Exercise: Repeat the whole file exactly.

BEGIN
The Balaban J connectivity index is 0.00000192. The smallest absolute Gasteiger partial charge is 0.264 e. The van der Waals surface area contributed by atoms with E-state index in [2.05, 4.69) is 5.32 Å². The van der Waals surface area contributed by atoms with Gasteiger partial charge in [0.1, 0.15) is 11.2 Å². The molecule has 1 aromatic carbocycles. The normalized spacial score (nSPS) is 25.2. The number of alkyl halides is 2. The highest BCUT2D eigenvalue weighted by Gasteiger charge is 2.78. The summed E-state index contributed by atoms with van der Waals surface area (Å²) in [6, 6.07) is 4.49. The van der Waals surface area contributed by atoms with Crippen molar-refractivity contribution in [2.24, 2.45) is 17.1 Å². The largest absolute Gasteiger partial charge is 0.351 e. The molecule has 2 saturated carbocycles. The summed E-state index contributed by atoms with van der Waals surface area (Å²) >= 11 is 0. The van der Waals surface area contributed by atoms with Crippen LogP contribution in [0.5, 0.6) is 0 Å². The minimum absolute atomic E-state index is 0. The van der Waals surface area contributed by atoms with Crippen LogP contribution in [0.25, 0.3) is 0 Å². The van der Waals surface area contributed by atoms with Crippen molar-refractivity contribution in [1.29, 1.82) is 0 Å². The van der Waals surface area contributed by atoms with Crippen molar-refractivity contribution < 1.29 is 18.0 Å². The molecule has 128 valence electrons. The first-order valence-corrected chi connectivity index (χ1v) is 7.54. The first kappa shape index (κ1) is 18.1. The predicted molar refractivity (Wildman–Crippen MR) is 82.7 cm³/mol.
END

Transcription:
The Balaban J connectivity index is 0.00000192. The smallest absolute Gasteiger partial charge is 0.264 e. The van der Waals surface area contributed by atoms with E-state index in [2.05, 4.69) is 5.32 Å². The van der Waals surface area contributed by atoms with Gasteiger partial charge in [0.1, 0.15) is 11.2 Å². The molecule has 1 aromatic carbocycles. The normalized spacial score (nSPS) is 25.2. The number of alkyl halides is 2. The highest BCUT2D eigenvalue weighted by Gasteiger charge is 2.78. The summed E-state index contributed by atoms with van der Waals surface area (Å²) in [6, 6.07) is 4.49. The van der Waals surface area contributed by atoms with Crippen molar-refractivity contribution in [2.24, 2.45) is 17.1 Å². The largest absolute Gasteiger partial charge is 0.351 e. The molecule has 2 saturated carbocycles. The summed E-state index contributed by atoms with van der Waals surface area (Å²) >= 11 is 0. The van der Waals surface area contributed by atoms with Crippen LogP contribution in [0.5, 0.6) is 0 Å². The minimum absolute atomic E-state index is 0. The van der Waals surface area contributed by atoms with Crippen LogP contribution in [0.25, 0.3) is 0 Å². The van der Waals surface area contributed by atoms with Crippen molar-refractivity contribution in [1.29, 1.82) is 0 Å². The van der Waals surface area contributed by atoms with Crippen molar-refractivity contribution < 1.29 is 18.0 Å². The molecule has 128 valence electrons. The first-order valence-corrected chi connectivity index (χ1v) is 7.54. The first kappa shape index (κ1) is 18.1. The predicted molar refractivity (Wildman–Crippen MR) is 82.7 cm³/mol.